Spokane was on the route of an exciting transcontinental airplane expedition, featuring four army airplanes of the Curtiss JN-4 type.
They were scheduled to take off from Mineola, New York, and to map out an air route from the Atlantic to the Pacific. An “observation balloon” would accompany the planes.
Actually, the Spokane Daily Chronicle admitted that the Spokane stop was not exactly a sure thing.
The route had only been confirmed as far west at Bismarck, North Dakota, and “from Bismarck to Seattle, the places to be visited are not named, but there is little doubt but that the northern air route, passing through Spokane, will be followed.”
Spokane was anxious to be on the route, because it would bolster Spokane’s hopes for “alignment in the accepted government transcontinental air highway” in the future.
The Chamber of Commerce immediately dispatched a formal letter to the War Department inviting the planes to stop.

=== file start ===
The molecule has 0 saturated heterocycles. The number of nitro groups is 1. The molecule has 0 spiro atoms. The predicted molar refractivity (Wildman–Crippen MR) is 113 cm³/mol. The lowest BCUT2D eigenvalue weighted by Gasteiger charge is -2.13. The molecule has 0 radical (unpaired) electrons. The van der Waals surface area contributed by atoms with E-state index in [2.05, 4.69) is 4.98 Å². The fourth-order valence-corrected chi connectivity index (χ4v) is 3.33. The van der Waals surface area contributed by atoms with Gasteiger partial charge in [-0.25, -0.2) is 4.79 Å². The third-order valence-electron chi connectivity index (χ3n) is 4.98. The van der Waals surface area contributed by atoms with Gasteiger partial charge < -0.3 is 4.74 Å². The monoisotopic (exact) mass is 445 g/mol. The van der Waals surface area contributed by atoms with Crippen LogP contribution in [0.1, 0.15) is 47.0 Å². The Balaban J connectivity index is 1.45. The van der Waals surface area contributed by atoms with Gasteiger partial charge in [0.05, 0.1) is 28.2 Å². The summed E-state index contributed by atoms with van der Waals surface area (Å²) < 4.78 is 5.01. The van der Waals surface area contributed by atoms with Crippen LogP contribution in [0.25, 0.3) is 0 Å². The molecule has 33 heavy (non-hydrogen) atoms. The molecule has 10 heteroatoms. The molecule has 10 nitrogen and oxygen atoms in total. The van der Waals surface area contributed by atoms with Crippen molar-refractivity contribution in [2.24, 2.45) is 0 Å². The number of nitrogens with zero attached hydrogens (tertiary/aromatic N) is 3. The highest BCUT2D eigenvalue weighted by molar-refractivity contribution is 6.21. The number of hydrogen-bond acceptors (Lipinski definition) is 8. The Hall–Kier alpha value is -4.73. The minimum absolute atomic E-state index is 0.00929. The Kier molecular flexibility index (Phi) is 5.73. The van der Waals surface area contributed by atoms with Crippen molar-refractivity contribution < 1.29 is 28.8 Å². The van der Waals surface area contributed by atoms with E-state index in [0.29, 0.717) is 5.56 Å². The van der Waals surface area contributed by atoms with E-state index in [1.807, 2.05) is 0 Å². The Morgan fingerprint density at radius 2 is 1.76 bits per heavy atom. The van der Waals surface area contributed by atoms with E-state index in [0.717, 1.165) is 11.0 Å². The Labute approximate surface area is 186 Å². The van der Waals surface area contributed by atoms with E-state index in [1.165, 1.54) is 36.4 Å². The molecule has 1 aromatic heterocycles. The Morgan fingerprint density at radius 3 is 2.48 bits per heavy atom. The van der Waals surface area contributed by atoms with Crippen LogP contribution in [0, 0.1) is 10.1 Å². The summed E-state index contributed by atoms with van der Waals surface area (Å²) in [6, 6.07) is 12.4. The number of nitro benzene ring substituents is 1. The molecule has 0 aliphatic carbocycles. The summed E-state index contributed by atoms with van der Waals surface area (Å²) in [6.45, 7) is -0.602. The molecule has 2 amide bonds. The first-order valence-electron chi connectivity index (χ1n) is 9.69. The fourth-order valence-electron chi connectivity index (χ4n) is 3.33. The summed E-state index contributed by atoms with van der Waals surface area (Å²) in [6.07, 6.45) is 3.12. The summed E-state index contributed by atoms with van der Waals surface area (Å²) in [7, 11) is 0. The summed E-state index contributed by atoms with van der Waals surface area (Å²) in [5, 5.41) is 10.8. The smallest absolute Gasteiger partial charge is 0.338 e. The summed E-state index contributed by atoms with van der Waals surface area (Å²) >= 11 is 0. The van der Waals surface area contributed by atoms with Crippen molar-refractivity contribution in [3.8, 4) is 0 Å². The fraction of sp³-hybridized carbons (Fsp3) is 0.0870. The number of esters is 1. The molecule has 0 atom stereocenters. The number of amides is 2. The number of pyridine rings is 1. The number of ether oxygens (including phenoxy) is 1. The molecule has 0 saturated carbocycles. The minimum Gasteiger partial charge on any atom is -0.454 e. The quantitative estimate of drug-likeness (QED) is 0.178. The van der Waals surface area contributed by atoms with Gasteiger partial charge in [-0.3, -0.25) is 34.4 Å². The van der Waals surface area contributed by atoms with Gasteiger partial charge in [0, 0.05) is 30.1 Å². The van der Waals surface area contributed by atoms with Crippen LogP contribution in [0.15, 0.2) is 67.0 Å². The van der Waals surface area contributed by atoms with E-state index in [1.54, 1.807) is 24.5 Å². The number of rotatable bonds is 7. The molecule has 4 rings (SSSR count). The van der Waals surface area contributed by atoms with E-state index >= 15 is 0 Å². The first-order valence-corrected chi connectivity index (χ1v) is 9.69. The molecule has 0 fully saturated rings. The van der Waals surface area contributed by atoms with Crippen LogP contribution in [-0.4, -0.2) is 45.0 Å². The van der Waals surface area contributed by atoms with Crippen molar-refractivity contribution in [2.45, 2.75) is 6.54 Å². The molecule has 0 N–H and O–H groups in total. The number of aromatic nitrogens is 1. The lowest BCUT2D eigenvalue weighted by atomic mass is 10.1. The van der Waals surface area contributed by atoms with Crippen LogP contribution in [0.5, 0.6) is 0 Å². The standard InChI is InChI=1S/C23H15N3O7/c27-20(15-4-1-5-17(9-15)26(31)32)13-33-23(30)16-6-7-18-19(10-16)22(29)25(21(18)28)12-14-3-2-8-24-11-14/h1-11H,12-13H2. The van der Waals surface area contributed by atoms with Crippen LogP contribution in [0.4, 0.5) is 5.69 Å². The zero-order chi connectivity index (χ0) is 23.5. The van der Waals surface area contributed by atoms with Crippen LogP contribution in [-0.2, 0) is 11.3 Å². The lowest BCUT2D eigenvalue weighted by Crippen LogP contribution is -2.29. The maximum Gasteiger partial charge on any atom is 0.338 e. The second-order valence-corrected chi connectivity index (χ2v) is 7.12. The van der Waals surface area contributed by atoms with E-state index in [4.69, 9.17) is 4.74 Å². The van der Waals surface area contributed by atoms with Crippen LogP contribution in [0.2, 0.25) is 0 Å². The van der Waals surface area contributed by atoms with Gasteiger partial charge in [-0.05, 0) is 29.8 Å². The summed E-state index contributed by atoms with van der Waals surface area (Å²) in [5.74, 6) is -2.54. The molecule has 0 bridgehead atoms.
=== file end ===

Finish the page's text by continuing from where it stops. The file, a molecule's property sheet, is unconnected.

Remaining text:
From the sports beat: The Spokane Country Club was hosting the region’s most prestigious golf tournament, the Open Championship of the Pacific Northwest Golf Association.
A total of 74 professionals and amateurs were vying for the cup. The Chronicle ran a front page photo of H.A. “Dixie” Fleager, stylish in plus-fours, the top contender on the amateur side. Fleager, from Seattle, was the defending amateur champ. He was also a former Northwestern University football star.
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